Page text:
those of my son. Ye have enough to suffer yet before ye, and God 
give ye both grace to repent. And now to the town ! The crew shall 
declare to^mon-ow morn, before the honourable council, what they 
have lost by the knight's means; and he shall make it all good again 
to them" J& So all the people returned with great uproar and re^ 
joicing back to the town, and the bell from St. Mary's & St. John's 
rung forth merry peals, and all the people of the town ran forth to 
meet them; but when they saw the knight a prisoner, & his empty 
scabbard hanging by his side, they clapped their hands & huzzaed, 
shouting: "So fell the Stargardians upon Stramehl." Thus with 
merry laughter, and jests, and mockings, they carried him up the 
street to the tower called the Red Sea, and there locked him up, well 
guarded j£? Here again he prayed the burgomaster to accept a ran/* 
som, but in vain. Whereupon he at last solicited pen, paper, and 
ink, and a light, that he might indite a letter to his Grace, Duke 
Barnim; and this was granted to him J& As for his unworthy son, 
the burgomaster had him carried to his own house, & there placed 
him in a room, with three stout burghers as a guard over him. And 
Sidonia was placed by herself in another little chamber. 

jURING that night there was a strong 
suspicion upon every one's mind that 
something terrible was going to happen ; 
for a great storm arose at midnight, and 
raged fearfully round the Red Sea tower, 
so that it seemed to rock, and when the 
night-watch went round to examine it, 
behold three toads crept out, & set thenv 
selves upright upon the parapet like little 
manikins, as the hares sometimes make 
themselves into manikins. 


HAT all this denoted was discovered nextmorning, 
s for when the jailor entered Otto's cell in the tower, 
he saw him lying on thefloor inapool of blood, with 
his own dagger sticking in his heart. On the table 
. stood the lamp which he had asked for, still burning 
j feebly, and near it a great many written papers J& 
The man instantly ran for the burgomaster, who followed him with 
all speed to the tower. They felt the corpse, but it was already quite 
cold. So then a messenger was dispatched forthechirurgeon,tohold 
avisumrepertum over him j^Meantimetheyexaminedthepapers, 
and found first my gracious Lady of Wolgast's letter to the unfor*- 
tunate father, the same which had made him tremble so the day be/- 
fore, and therein was related all the shameful circumstances con^ 
cerning Sidonia, just as Ulrich had stated them in the letter to the 
burgomaster. Then they came upon his last will and testament, but 
where the seal ought to have been there lay a large drop of blood, 
with this memorandum beneath it: "This is my heart's first blood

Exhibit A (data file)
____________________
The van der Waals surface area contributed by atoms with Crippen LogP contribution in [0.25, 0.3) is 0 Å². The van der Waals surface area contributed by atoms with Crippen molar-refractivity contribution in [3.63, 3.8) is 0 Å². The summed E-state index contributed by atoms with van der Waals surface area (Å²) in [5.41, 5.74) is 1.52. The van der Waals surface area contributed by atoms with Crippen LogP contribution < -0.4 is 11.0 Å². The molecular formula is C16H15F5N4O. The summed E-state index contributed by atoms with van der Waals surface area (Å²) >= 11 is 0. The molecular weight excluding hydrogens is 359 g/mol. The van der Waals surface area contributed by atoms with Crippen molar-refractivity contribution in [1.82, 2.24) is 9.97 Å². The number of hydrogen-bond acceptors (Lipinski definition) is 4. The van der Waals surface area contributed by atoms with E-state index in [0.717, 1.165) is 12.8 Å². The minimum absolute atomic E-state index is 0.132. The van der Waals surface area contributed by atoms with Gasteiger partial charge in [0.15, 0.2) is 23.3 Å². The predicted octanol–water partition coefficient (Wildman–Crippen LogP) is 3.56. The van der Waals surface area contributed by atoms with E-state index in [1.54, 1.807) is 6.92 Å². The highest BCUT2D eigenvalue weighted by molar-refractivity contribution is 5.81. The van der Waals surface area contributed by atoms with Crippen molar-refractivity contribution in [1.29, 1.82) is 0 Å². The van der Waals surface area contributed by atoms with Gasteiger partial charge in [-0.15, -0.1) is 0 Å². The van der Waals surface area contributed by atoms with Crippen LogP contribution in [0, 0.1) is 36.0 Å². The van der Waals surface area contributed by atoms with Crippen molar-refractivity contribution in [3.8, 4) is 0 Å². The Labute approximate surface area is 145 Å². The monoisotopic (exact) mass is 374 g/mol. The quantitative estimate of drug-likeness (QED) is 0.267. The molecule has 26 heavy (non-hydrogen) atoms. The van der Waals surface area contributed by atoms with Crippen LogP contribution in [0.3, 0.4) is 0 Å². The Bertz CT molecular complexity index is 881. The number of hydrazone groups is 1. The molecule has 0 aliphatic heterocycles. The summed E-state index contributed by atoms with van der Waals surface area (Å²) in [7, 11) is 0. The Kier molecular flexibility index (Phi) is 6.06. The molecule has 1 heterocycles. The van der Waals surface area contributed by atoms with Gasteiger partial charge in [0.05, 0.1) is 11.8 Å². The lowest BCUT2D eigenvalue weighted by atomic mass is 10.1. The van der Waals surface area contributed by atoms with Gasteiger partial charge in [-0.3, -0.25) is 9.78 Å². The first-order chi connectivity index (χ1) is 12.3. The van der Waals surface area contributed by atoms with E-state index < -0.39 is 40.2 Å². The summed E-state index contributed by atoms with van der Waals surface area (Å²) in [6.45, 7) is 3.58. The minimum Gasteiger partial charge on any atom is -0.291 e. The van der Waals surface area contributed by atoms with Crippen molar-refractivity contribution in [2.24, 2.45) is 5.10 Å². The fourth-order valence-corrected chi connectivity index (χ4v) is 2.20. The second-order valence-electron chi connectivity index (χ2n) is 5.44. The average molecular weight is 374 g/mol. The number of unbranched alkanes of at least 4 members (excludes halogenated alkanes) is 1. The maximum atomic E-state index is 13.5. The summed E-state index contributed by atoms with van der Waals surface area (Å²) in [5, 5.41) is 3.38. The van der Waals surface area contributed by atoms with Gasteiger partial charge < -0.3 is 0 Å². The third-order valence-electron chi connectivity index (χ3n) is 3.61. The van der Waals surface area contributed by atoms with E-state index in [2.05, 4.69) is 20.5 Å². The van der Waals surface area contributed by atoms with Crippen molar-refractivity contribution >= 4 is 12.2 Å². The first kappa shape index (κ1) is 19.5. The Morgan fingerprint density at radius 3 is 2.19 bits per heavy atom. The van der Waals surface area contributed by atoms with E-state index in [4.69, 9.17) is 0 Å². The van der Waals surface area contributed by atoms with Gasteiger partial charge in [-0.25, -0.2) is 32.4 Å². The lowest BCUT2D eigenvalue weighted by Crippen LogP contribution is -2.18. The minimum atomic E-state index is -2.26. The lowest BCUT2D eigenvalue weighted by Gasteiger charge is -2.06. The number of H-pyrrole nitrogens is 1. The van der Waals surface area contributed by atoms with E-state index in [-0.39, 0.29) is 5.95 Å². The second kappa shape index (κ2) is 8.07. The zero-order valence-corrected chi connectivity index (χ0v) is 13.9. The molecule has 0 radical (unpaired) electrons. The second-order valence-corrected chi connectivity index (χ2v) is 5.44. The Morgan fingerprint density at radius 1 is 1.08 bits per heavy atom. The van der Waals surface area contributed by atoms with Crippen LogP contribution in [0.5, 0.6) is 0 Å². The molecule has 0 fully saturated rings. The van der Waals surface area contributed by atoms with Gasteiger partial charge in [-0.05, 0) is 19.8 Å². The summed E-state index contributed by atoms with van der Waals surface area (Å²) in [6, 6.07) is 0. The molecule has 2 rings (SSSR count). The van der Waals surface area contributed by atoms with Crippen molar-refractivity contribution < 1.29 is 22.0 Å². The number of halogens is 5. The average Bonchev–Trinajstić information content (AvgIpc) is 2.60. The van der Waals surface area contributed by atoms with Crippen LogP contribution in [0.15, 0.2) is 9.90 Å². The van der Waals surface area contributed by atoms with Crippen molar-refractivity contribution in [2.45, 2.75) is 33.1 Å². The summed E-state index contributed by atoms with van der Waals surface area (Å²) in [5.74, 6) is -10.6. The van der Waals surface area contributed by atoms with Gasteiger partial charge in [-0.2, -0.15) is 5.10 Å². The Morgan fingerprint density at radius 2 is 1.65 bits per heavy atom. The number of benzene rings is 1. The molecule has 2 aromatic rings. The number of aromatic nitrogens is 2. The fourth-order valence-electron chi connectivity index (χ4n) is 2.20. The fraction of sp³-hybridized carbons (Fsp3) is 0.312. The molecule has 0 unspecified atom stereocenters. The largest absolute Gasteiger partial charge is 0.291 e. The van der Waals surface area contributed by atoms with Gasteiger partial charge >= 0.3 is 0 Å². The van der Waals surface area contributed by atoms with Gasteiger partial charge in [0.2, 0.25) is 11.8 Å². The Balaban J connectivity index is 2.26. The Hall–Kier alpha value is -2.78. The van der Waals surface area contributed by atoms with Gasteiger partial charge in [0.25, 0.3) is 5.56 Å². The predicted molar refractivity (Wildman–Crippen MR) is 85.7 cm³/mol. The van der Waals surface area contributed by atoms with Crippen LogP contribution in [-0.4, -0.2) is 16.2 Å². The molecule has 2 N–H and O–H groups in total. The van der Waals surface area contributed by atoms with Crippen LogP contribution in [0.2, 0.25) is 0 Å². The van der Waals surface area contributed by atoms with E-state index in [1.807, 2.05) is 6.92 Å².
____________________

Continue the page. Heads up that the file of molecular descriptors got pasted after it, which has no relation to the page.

which I have affixed here in place of a seal, and may he who slights 
it be accursed for evermore, even as mydaughterSidonia"j^Inthis 
testament he had completely disinherited his daughter Sidonia, and 
made his son Otto sole inheritor of all his property, castles, & lands 
(for his daughter Clara was already dead, and had left no children). 
.*. A small town Nothing should his daughter Sidoniahave but two farm-houses in 
near Stramehl, & Zachow, .\ just to keep her from beggary, and to save the ancient 

illustrious name of their house from falling into further contempt. 
Yet should his son think proper to give her further alimentum, he 
was at liberty to do so. Lastly for the second & third time, he cursed 
his daughter, to whom he owed all his misery, from the affair with 
the apprentice to that concerning the Jena dues, up to this most 
miserable and wretched death. Item : the burgomaster picked up 
another letter, which was addressed to himself, and wherein the 
knight prayed first, that his body might not be drawn by theexecu^ 
tioner to burial, as was the custom with suicides, but conveyed 
honourably to Stramehl, and there deposited in the vault of his 
family; secondly, thathisdaughterSidoniamightbesenttoZachow, 
there to learn how to live humbly as a peasant maid, for that she 
might look to being a Duchess of Pomerania only when she could 
keep her evil desires still for even a couple of days J^Then he cursed 
her so, that it was pitiable to read ; and proved that, if he had been a 
more God-fearing father, she might have been a different daughter; 
for as St. Paul says (Galatians vi.) : "What a man soweth, that also 

from Regenwalde ' 

shall he reap." The letter further said, that, for the good deed done 
to his corpse, the burgomaster should take all the gold found upon 
his person, consisting of eighty good rose^-nobles, and indemnify 
himself therewith for the loss of his spicesthat day in Stramehl,when 
they were scattered before the Jews. He lastly desired his last will 
and testament to be conveyed to his son,along with his corpse; and, 
further, his son was to send compensation to the crew for the cask 
of wine, and whatever other losses they had sustained, according to 
his knightly word which he had pledged to them. 
Summa: When the chirurgeon arrived & the body was examined, 
there was found upon the unfortunate knight a purse, embroidered 
with pearl's and diamonds, containing eighty rose^nobles, which the 
burgomaster in no wise disdained to receive, & then laid the whole 
matter before the honourable council, with the petition of Otto 
concerning the corpse. The honourable council fully justified the 
burgomaster for all he had done, and gave their opinion that, as the 
good town had no jurisdiction over the knight, so they could have 
none over his body, and therefore let it be removed with all honour